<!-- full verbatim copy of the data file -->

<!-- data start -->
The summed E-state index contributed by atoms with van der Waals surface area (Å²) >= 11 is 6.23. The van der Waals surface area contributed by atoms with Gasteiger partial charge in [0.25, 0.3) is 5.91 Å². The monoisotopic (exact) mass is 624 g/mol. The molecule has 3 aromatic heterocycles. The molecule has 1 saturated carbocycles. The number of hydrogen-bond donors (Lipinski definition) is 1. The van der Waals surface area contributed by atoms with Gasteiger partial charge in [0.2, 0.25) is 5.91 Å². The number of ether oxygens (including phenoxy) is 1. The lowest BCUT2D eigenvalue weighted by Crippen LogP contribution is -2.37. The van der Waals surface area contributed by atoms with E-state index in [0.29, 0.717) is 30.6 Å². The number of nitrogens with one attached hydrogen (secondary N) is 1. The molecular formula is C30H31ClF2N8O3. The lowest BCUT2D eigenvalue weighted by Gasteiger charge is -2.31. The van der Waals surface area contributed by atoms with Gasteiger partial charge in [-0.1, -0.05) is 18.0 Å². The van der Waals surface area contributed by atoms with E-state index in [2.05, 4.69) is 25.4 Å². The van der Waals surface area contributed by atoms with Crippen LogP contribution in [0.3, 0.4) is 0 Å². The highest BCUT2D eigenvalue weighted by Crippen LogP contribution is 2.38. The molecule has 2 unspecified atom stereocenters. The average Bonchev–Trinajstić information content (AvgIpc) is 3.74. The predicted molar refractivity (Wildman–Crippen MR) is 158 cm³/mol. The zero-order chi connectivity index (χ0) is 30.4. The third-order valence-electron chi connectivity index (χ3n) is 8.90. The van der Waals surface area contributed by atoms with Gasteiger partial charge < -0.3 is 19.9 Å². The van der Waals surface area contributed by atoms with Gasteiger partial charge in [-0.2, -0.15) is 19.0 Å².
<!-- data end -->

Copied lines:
The summed E-state index contributed by atoms with van der Waals surface area (Å²) >= 11 is 6.23. The van der Waals surface area contributed by atoms with Gasteiger partial charge in [0.25, 0.3) is 5.91 Å². The monoisotopic (exact) mass is 624 g/mol. The molecule has 3 aromatic heterocycles. The molecule has 1 saturated carbocycles. The number of hydrogen-bond donors (Lipinski definition) is 1. The van der Waals surface area contributed by atoms with Gasteiger partial charge in [0.2, 0.25) is 5.91 Å². The number of ether oxygens (including phenoxy) is 1. The lowest BCUT2D eigenvalue weighted by Crippen LogP contribution is -2.37. The van der Waals surface area contributed by atoms with E-state index in [0.29, 0.717) is 30.6 Å². The number of nitrogens with one attached hydrogen (secondary N) is 1. The molecular formula is C30H31ClF2N8O3. The lowest BCUT2D eigenvalue weighted by Gasteiger charge is -2.31. The van der Waals surface area contributed by atoms with Gasteiger partial charge in [-0.1, -0.05) is 18.0 Å². The van der Waals surface area contributed by atoms with E-state index in [2.05, 4.69) is 25.4 Å². The van der Waals surface area contributed by atoms with Crippen LogP contribution in [0.3, 0.4) is 0 Å². The highest BCUT2D eigenvalue weighted by Crippen LogP contribution is 2.38. The molecule has 2 unspecified atom stereocenters. The average Bonchev–Trinajstić information content (AvgIpc) is 3.74. The predicted molar refractivity (Wildman–Crippen MR) is 158 cm³/mol. The zero-order chi connectivity index (χ0) is 30.4. The third-order valence-electron chi connectivity index (χ3n) is 8.90. The van der Waals surface area contributed by atoms with Gasteiger partial charge < -0.3 is 19.9 Å². The van der Waals surface area contributed by atoms with Gasteiger partial charge in [-0.2, -0.15) is 19.0 Å².